Google Is Adding Passkey Support for Its Most Vulnerable Users


The password killers known as “passkeys” are now available to users of Google’s Advanced Protection Program, which works to add an additional layer of account protection for people who fear that they could face targeted digital attacks. The company is more than a year into supporting passkeys for all regular individual accounts and made them the default login option in October. But Google waited to offer passkeys to APP users until it was sure the community was ready to take the step.

APP users typically have a public-facing position or do controversial work. Anyone can enroll for free, but enabling Advanced Protection involves strict requirements for adding multi-factor authentication to an account, which previously involved hardware tokens. With the addition of passkeys, though, APP project manager Shuvo Chatterjee points out that APP’s defensive benefits will now be more usable and accessible to people around the world.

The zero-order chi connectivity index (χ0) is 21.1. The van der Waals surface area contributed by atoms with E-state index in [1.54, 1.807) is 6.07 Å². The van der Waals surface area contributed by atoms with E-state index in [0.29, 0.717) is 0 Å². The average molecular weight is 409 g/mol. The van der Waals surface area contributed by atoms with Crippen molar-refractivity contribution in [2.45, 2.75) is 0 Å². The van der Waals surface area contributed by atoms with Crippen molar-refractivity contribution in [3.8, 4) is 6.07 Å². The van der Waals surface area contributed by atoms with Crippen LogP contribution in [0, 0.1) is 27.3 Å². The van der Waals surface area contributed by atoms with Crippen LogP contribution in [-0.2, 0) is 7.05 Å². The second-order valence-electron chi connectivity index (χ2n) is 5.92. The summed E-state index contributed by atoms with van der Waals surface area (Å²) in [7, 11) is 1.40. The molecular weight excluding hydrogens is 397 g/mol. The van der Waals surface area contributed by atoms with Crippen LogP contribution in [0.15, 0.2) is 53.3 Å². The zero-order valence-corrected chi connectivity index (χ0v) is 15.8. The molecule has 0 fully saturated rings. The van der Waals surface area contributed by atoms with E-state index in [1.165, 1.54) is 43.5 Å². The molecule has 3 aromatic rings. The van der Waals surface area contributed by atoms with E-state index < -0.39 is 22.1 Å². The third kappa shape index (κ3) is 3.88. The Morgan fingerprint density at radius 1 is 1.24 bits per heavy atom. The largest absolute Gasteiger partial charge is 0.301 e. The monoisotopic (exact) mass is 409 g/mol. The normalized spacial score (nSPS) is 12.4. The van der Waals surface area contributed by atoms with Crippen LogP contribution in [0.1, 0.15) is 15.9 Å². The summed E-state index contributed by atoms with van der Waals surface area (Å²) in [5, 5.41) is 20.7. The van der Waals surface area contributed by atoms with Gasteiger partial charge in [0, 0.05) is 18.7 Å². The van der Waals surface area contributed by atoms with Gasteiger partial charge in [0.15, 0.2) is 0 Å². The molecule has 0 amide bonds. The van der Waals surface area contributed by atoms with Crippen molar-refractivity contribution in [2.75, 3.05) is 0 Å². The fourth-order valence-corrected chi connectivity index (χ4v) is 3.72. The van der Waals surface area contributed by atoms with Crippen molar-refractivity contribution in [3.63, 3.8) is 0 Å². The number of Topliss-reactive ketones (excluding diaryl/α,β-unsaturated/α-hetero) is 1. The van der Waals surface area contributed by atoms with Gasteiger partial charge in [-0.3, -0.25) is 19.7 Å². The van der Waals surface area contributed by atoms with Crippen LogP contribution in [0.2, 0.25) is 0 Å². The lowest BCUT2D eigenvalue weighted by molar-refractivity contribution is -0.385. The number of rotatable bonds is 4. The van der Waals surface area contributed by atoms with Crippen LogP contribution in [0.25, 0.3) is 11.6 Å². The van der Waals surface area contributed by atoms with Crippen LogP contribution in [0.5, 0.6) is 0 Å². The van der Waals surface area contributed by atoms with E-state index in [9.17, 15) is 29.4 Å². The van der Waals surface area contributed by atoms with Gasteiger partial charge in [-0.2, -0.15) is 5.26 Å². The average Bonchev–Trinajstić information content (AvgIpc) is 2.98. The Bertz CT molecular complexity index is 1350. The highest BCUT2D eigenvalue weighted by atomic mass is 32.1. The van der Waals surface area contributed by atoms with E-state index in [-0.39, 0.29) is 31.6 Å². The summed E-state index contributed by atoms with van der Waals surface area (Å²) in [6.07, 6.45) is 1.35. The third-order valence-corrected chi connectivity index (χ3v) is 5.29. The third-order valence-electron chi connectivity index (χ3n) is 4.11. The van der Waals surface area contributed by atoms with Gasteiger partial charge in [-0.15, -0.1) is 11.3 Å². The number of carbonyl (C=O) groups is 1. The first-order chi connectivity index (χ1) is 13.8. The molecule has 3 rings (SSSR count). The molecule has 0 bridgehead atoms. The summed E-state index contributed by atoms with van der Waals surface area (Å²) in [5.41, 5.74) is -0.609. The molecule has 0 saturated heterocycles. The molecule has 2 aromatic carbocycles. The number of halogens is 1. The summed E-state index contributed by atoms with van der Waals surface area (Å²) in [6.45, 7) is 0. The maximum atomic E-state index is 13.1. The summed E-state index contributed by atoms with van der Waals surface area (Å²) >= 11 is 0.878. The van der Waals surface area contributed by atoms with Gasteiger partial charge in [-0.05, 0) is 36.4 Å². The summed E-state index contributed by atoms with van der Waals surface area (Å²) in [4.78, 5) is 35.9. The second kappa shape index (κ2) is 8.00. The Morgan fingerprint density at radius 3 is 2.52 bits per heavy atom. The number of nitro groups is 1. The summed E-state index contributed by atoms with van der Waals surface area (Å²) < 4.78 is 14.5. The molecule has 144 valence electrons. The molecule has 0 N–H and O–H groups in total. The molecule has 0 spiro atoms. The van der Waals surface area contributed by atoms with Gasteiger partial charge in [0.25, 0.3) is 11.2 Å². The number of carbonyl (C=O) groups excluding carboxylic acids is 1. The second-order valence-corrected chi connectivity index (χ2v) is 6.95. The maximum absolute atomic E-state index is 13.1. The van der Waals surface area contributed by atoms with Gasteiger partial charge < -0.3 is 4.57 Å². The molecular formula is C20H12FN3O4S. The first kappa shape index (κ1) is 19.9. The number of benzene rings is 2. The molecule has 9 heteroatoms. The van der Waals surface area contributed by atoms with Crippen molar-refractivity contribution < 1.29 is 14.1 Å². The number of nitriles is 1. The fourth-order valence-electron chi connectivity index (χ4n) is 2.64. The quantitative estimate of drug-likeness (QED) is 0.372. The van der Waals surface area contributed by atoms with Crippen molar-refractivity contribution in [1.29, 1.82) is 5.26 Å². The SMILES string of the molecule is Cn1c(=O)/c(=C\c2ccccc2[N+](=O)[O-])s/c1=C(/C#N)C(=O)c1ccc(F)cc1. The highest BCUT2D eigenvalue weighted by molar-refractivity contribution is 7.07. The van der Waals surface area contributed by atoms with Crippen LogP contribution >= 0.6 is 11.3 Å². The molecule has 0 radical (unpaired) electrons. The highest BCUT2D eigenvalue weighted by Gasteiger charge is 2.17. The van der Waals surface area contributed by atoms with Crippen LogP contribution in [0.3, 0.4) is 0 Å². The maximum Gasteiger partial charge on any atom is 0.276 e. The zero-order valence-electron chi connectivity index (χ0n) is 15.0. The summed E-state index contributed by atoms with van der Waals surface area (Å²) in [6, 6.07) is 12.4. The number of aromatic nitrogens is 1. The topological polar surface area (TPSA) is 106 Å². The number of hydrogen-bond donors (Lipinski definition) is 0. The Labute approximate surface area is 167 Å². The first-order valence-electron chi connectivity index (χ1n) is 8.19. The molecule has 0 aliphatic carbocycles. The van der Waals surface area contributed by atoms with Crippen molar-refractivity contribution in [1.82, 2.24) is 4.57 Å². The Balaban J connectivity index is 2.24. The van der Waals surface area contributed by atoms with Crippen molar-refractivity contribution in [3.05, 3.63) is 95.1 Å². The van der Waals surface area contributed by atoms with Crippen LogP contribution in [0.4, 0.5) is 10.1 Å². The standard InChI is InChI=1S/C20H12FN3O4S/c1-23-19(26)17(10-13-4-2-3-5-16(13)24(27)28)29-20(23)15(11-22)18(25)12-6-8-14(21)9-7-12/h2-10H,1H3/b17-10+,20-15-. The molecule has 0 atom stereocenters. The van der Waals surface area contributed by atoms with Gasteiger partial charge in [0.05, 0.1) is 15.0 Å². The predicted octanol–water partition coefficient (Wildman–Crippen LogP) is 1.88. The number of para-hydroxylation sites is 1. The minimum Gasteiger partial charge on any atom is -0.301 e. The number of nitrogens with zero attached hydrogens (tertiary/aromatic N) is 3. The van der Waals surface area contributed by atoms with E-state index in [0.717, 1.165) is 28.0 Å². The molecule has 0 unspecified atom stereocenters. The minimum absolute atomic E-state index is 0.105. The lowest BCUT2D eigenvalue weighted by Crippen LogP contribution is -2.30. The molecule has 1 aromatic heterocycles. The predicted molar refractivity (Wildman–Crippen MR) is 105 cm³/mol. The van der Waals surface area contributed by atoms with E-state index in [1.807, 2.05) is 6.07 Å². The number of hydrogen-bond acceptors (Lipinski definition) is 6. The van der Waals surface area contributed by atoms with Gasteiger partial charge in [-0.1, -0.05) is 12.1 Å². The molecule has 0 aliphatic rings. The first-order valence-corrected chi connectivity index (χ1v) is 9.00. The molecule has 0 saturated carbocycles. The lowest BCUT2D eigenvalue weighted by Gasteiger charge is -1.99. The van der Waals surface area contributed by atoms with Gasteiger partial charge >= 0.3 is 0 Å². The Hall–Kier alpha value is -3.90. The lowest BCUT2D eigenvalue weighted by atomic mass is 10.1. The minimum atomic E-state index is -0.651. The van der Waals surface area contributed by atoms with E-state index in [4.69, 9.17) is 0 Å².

“Security keys are super-duper strong. They are an un-phishable factor,” Chatterjee told WIRED ahead of today’s announcement. “And yet it is still a thing that people have to carry around. They lose it, they cost a lot. So a request that we keep getting from the field is, are there other ways by which we can get the same level of security, but from something that’s more convenient and something we already have? Passkeys are something [that] works with the threat profile that our high-risk users deal with.”

With digital crime and online fraud exploding around the web, tech giants have stepped up their push in recent years to secure accounts and promote passkeys, a cryptographic authentication system, as a more-secure replacement for the scourge of passwords. Passkeys are stored locally on your devices (or can be stored on hardware tokens that support the protocol known as FIDO2) and are guarded by a fingerprint, face scan, or pin. Advanced Protection will also still offer users the option of enabling the service with traditional two-factor authentication where the hardware token is the second factor.

Courtesy of Google



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